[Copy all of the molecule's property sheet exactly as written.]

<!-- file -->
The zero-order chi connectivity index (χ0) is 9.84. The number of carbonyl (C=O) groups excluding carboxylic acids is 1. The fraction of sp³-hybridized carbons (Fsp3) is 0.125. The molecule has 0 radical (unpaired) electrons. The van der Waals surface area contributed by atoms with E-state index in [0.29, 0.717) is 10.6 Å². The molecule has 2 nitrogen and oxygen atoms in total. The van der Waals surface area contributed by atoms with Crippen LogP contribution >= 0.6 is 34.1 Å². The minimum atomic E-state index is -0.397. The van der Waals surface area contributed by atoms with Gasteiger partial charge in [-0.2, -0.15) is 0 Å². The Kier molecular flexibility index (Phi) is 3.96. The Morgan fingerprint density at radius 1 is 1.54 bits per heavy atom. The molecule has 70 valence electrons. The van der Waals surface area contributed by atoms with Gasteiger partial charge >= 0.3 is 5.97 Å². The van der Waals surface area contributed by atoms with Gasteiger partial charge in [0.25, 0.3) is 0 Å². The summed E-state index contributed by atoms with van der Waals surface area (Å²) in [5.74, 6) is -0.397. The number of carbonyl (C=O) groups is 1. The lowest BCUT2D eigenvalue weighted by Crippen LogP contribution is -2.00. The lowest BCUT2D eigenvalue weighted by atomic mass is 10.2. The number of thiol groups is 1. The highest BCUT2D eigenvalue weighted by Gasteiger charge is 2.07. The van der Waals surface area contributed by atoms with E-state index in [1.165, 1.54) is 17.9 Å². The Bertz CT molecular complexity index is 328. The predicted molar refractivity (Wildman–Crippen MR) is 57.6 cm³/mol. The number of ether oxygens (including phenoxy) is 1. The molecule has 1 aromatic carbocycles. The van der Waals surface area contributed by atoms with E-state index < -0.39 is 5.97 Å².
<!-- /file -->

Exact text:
The zero-order chi connectivity index (χ0) is 9.84. The number of carbonyl (C=O) groups excluding carboxylic acids is 1. The fraction of sp³-hybridized carbons (Fsp3) is 0.125. The molecule has 0 radical (unpaired) electrons. The van der Waals surface area contributed by atoms with E-state index in [0.29, 0.717) is 10.6 Å². The molecule has 2 nitrogen and oxygen atoms in total. The van der Waals surface area contributed by atoms with Crippen LogP contribution >= 0.6 is 34.1 Å². The minimum atomic E-state index is -0.397. The van der Waals surface area contributed by atoms with Gasteiger partial charge in [-0.2, -0.15) is 0 Å². The Kier molecular flexibility index (Phi) is 3.96. The Morgan fingerprint density at radius 1 is 1.54 bits per heavy atom. The molecule has 70 valence electrons. The van der Waals surface area contributed by atoms with Gasteiger partial charge >= 0.3 is 5.97 Å². The van der Waals surface area contributed by atoms with Gasteiger partial charge in [0.25, 0.3) is 0 Å². The summed E-state index contributed by atoms with van der Waals surface area (Å²) in [5.74, 6) is -0.397. The number of carbonyl (C=O) groups is 1. The lowest BCUT2D eigenvalue weighted by Crippen LogP contribution is -2.00. The lowest BCUT2D eigenvalue weighted by atomic mass is 10.2. The number of thiol groups is 1. The highest BCUT2D eigenvalue weighted by Gasteiger charge is 2.07. The van der Waals surface area contributed by atoms with E-state index in [1.165, 1.54) is 17.9 Å². The Bertz CT molecular complexity index is 328. The predicted molar refractivity (Wildman–Crippen MR) is 57.6 cm³/mol. The number of ether oxygens (including phenoxy) is 1. The molecule has 1 aromatic carbocycles. The van der Waals surface area contributed by atoms with E-state index < -0.39 is 5.97 Å².